Geraldine's historical novel, Reluctant Queen, (written under the name Geraldine Hartnett), was published by Hale in 2004. It is the story of Henry VIII’s little sister, Mary Rose Tudor.
Start Counting the Money, Honey by Geraldine Evans
Del Boy of Only Fools and Horses fame, always said: ‘By this time next year, we’ll be millionaires’. Perhaps that’s your belief, too – if only you could get someone to read your book. Maybe it’ll happen, too. After all, you’ve done all the usual things. You’ve penned the Letters to the Editor, subscribed to writers’ magazines, joned the local Writers’ Circle and received your first rejection letter. Or maybe more than one…
Perhaps it’s time to consider having your work professionally criticized? Yes, I know it’s expensive. I know the critique might be wounding to your ego, but so are are those rejections. It could well be the step forward you need. I doubt if I would have got published but for the advice I received after finishing Dead Before Morning, the first novel in what went on to become a series (Rafferty & Llewelyn). I’m currently fourteen books into the series, having just finished Deadly Reunion. It’s possible I would still be that forlorn and struggling wannabe without their help.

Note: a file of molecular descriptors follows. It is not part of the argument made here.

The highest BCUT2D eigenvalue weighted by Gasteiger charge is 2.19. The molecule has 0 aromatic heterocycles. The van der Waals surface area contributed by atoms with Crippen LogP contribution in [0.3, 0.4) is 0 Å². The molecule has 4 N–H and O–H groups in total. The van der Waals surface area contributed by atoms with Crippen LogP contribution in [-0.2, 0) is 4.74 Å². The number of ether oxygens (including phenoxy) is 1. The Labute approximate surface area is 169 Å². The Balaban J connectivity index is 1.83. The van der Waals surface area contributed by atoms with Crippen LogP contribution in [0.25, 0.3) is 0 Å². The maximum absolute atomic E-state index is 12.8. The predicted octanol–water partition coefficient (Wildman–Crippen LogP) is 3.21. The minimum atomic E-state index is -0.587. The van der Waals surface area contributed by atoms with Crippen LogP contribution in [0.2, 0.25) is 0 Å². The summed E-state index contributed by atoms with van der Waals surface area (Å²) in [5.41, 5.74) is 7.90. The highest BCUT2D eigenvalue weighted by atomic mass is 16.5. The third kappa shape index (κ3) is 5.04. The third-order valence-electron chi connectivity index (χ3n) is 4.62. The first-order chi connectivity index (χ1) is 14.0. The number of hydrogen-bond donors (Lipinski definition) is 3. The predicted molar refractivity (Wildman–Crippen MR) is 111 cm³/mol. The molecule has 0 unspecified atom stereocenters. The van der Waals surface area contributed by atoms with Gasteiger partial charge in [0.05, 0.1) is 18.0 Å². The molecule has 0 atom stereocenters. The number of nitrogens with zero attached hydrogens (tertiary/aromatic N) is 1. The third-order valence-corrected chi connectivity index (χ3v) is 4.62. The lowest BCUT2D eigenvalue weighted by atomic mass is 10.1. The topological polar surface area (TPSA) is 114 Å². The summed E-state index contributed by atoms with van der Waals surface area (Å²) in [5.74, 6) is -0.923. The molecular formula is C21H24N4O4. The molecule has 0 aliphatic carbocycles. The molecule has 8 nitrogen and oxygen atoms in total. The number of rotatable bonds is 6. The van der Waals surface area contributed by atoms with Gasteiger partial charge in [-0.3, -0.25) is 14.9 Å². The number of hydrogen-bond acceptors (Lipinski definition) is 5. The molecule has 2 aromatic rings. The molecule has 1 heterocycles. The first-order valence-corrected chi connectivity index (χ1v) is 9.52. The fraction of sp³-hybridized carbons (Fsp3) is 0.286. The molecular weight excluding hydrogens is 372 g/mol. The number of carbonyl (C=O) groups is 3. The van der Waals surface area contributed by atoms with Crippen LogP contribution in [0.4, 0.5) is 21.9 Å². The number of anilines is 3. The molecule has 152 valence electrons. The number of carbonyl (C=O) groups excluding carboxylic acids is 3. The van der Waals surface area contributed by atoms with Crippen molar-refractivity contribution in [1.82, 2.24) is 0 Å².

Unfortunately, the criticism service I used seems to have vanished off the radar, but if you check the Links Page on my website, http://www.geraldineevans.com/, you’ll find the names of two reputable firms. And if you buy the writers’ bibles (Writers’ Handbook and Writers’ and Artists’ Yearbook), you’ll find a lot more.
Yes, I know, you can get a critique from your friends at your writing circle, but I don’t think that’s the most suitable area for a book critique. Think about it. It could take a year (or two) for you to read out the entire book and by the time the last monthly critique meeting comes by, the other members will have forgotten most of the first half of it.
So, if you’re frustrated and yearn to have your book read in pretty quick fashion by someone in the know, think about having that professional critique. As Del Boy would say: ‘You know it makes sense’.